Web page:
Dream girl needs to switch shifts to help mar­riage

Austin American-Statesman - - AUSTIN360 DAILY - Dear Abby Dear Abby is writ­ten by Abi­gail van Buren, also known as Jeanne Phillips, and was founded by her mother, Pauline Phillips. Dear Abby ap­pears on Sun­day, Mon­day, Wed­nes­day and Fri­day. Email Dear Abby at www.dearabby.com. CONTRIBUTED BY CBS Go-to-g

Dear Abby: I’m mar­ried to the girl of my dreams. She’s the best thing that’s ever hap­pened to me. We both work in the med­i­cal field. She’s an emer­gency room nurse, and I’m a para­medic/fire­fighter.

For sev­eral years my wife worked the day shift at a hospi­tal more than an hour away from home. I tried to con­vince her to find a job closer, so we could see each other more. Fi­nally, she told me she had been of­fered a night-shift po­si­tion at the hospi­tal here in town. She promised to switch to a day shift if one opened up. I thought that was great.

It has been al­most a year now, and she is still work­ing the night shift. There have been many day­time open­ings, but she hasn’t re­quested any of them. On most of my days off, I watch her sleep.

At this point I’m not sure what to do. I am not happy and don’t want to spend the rest of my life like this. I feel like I’m miss­ing out on so much. I have the girl of my dreams, but most of the time she is dream­ing — lit­er­ally. Can you please help?

— Awake and Alone in Florida

Dear Awake and Alone: You ARE miss­ing out, on the fun and com­pan­ion­ship that you should be en­joy­ing with your wife. It’s time to have a frank con­ver­sa­tion with her and find out why she has been stalling about chang­ing shifts.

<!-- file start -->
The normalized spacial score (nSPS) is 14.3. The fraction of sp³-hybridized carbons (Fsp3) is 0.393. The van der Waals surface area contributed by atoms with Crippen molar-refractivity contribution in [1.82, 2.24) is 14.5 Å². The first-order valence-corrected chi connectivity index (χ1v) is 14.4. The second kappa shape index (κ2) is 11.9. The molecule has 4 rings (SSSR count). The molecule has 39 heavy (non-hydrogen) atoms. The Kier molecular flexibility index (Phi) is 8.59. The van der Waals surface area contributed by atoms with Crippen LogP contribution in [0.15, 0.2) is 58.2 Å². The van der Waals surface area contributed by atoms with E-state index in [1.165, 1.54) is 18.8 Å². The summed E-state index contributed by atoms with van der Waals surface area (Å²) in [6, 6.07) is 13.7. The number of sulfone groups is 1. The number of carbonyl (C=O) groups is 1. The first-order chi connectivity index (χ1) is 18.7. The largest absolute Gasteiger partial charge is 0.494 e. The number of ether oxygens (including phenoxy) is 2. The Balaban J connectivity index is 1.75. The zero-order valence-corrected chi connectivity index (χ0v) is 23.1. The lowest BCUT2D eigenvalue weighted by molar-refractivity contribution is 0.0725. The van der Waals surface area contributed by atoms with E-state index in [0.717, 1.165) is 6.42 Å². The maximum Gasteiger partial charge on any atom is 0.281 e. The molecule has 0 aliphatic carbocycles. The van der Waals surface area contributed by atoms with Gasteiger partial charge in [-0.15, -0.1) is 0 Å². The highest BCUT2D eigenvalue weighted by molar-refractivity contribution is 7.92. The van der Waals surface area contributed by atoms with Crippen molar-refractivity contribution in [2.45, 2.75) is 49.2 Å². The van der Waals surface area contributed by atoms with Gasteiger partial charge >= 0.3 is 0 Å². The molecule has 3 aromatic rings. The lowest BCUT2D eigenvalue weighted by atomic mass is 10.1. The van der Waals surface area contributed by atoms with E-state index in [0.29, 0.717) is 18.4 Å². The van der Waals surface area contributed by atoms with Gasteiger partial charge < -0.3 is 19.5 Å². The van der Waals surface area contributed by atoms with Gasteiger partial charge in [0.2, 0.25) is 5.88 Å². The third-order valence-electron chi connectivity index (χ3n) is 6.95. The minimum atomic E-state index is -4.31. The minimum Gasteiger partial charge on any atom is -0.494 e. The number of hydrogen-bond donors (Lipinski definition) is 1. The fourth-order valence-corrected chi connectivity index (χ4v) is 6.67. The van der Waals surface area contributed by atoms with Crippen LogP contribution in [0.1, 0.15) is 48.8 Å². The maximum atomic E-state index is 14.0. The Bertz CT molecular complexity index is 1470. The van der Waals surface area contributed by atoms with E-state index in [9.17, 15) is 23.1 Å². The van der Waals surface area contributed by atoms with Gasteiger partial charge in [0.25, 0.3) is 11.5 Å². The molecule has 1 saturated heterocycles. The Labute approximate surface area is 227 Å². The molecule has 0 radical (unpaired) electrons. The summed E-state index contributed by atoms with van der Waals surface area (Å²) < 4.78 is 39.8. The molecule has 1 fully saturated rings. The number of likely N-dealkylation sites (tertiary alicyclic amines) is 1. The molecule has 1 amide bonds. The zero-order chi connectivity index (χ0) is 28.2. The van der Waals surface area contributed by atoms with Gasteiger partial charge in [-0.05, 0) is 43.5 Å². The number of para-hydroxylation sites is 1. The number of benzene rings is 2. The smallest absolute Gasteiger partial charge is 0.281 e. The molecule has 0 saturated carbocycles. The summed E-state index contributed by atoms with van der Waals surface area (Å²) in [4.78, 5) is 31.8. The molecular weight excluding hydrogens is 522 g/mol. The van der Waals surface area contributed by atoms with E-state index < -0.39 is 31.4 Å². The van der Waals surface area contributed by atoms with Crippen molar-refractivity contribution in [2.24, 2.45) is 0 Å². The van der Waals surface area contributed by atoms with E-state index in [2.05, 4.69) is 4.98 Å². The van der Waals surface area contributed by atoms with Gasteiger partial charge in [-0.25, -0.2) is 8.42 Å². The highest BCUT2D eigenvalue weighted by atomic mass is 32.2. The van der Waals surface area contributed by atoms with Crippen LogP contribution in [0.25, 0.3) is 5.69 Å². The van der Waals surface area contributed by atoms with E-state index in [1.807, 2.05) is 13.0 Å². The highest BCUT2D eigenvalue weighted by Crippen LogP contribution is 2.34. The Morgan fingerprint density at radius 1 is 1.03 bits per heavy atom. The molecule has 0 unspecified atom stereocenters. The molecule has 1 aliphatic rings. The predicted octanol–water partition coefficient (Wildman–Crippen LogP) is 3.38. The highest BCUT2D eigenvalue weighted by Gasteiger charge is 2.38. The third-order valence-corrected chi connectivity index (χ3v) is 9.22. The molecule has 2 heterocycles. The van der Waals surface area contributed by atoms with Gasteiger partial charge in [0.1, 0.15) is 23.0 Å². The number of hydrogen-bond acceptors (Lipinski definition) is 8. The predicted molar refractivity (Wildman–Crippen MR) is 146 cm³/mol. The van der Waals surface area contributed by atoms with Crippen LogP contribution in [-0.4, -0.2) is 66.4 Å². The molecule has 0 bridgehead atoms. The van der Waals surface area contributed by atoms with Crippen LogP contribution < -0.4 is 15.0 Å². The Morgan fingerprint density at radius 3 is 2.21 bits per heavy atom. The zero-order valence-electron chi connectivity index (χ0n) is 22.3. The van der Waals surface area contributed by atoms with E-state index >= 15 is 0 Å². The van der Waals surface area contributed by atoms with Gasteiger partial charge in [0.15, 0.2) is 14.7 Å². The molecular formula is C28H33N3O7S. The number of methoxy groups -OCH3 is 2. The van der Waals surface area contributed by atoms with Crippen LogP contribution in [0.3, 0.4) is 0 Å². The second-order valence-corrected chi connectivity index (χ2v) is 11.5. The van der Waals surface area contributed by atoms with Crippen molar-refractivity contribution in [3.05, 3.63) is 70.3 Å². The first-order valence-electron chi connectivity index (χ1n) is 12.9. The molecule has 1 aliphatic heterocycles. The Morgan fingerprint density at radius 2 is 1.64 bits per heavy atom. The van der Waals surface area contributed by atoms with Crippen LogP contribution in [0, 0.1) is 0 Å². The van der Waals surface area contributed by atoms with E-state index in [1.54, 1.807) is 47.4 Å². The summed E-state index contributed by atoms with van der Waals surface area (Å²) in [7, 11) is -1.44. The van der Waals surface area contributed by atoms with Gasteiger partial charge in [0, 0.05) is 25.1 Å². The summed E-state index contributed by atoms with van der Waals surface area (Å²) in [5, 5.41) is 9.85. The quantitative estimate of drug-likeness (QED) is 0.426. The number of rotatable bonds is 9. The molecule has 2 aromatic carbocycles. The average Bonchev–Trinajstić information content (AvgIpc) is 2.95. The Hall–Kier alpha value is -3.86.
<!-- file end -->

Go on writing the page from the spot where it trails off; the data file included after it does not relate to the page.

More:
There could be more wrong in your mar­riage than in­com­pat­i­ble sched­ules, but the prob­lems won’t be re­solved un­less you can be hon­est with each other. The cur­rent sit­u­a­tion is un­fair to you, and you are right to be con­cerned.

Dear Abby: My hus­band and I have hosted a hol­i­day party for our neigh­bors ev­ery year for the last 10 years. Over time, we have in­vited more and more peo­ple, and we en­joy al­most ev­ery­one. How­ever, one of our neigh­bors, “Jim,” is very rude. For the past sev­eral years he has taken it upon him­self to in­vite sev­eral peo­ple to our party who he feels should be on the list. Th­ese are peo­ple we pur­posely did not in­vite.

Last year we de­cided not to in­vite Jim, but af­ter he sent mul­ti­ple emails de­mand­ing to know the date and time, we re­luc­tantly in­vited him. He then had the nerve to send out an email to dozens of peo­ple he thought we had missed on the guest list, no­ti­fy­ing them of the party. This really em­bar­rassed my hus­band and me.

How can I tell him it’s not his party, and how do we deal with the sit­u­a­tion with the folks we did not ini­tially in­vite but now know about the party? — It’s Our Party Dear Party: There is more than one way to han­dle this. The most ob­vi­ous would be to in­form Jim that he won’t be in­vited this year and tell him why. A host must know how many guests to pre­pare for in or­der to en­sure there will be enough food and bev­er­ages for ev­ery­one.

An­other way would be to forgo giv­ing the party for a year or two and per­haps take a short va­ca­tion. Tell any­one who asks why that the gath­er­ings be­came too large to man­age. And then, when you re­sume en­ter­tain­ing, limit the guest list to some­thing more in­ti­mate than a cast­ing call for “Amer­i­can Idol.”

One thing is cer­tain: If you con­tinue to tol­er­ate what’s been hap­pen­ing, your hos­pi­tal­ity will con­tinue to be abused. Dale Roe is your Goto Guy for use­ful in­for­ma­tion. He writes guides on ev­ery­thing from al­ler­gies to TV shows to lo­cal events to QR codes. What topics would you like to know more about? Send an email to droe@ states­man.com.

Fri­day

“Kitchen Night­mares” 7 p.m., Fox: I hope Chef Ram­say’s first piece of ad­vice for the owner of Bare­foot Bob’s is to put on some shoes. Ick.

“SNL Christ­mas” 7 p.m., NBC: This one’s for you, fans of Franken­stein, Tarzan and Tonto singing “The Lit­tle Drum­mer Boy.”

Satur­day

“Frosty the Snow­man” 7 p.m., CBS: “Happy New Year!” The lovable and be-hat­ted hero, ad­dled from brain­freeze, faces a Christ­mas

“Ru­dolph the Red-Nosed Rein­deer” will re­turn to light Santa’s way at 7 p.m. Tues­day on CBS.

CONTRIBUTED BY FOX SEARCH­LIGHT PIC­TURES

“Side­ways” will be part of to­day’s Eat Drink Lo­cal Events.

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